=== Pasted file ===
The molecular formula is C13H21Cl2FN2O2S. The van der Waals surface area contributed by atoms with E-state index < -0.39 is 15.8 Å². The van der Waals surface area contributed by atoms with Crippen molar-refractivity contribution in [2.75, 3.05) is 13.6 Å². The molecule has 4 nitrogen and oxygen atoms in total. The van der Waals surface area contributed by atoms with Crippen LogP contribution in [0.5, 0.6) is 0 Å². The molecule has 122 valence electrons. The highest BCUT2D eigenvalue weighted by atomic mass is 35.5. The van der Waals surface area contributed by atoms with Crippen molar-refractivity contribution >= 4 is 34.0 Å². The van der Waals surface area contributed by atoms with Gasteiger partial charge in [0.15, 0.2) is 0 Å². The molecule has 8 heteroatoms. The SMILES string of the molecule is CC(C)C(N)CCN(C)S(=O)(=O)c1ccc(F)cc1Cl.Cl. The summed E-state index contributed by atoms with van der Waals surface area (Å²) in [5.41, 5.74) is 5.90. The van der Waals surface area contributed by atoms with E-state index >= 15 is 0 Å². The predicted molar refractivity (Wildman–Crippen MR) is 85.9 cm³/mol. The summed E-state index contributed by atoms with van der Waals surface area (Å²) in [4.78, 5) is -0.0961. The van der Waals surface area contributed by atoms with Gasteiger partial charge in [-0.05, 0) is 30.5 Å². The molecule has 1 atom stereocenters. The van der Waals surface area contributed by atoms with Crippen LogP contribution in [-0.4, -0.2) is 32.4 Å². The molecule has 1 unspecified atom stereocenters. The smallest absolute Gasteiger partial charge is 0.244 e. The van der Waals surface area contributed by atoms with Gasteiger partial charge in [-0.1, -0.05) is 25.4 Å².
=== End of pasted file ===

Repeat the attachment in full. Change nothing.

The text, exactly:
The molecular formula is C13H21Cl2FN2O2S. The van der Waals surface area contributed by atoms with E-state index < -0.39 is 15.8 Å². The van der Waals surface area contributed by atoms with Crippen molar-refractivity contribution in [2.75, 3.05) is 13.6 Å². The molecule has 4 nitrogen and oxygen atoms in total. The van der Waals surface area contributed by atoms with Crippen LogP contribution in [0.5, 0.6) is 0 Å². The molecule has 122 valence electrons. The highest BCUT2D eigenvalue weighted by atomic mass is 35.5. The van der Waals surface area contributed by atoms with Crippen molar-refractivity contribution >= 4 is 34.0 Å². The van der Waals surface area contributed by atoms with Gasteiger partial charge in [0.15, 0.2) is 0 Å². The molecule has 8 heteroatoms. The SMILES string of the molecule is CC(C)C(N)CCN(C)S(=O)(=O)c1ccc(F)cc1Cl.Cl. The summed E-state index contributed by atoms with van der Waals surface area (Å²) in [5.41, 5.74) is 5.90. The van der Waals surface area contributed by atoms with E-state index >= 15 is 0 Å². The predicted molar refractivity (Wildman–Crippen MR) is 85.9 cm³/mol. The summed E-state index contributed by atoms with van der Waals surface area (Å²) in [4.78, 5) is -0.0961. The van der Waals surface area contributed by atoms with Gasteiger partial charge in [-0.05, 0) is 30.5 Å². The molecule has 1 atom stereocenters. The van der Waals surface area contributed by atoms with Crippen LogP contribution in [-0.4, -0.2) is 32.4 Å². The molecule has 1 unspecified atom stereocenters. The smallest absolute Gasteiger partial charge is 0.244 e. The van der Waals surface area contributed by atoms with Gasteiger partial charge in [-0.1, -0.05) is 25.4 Å².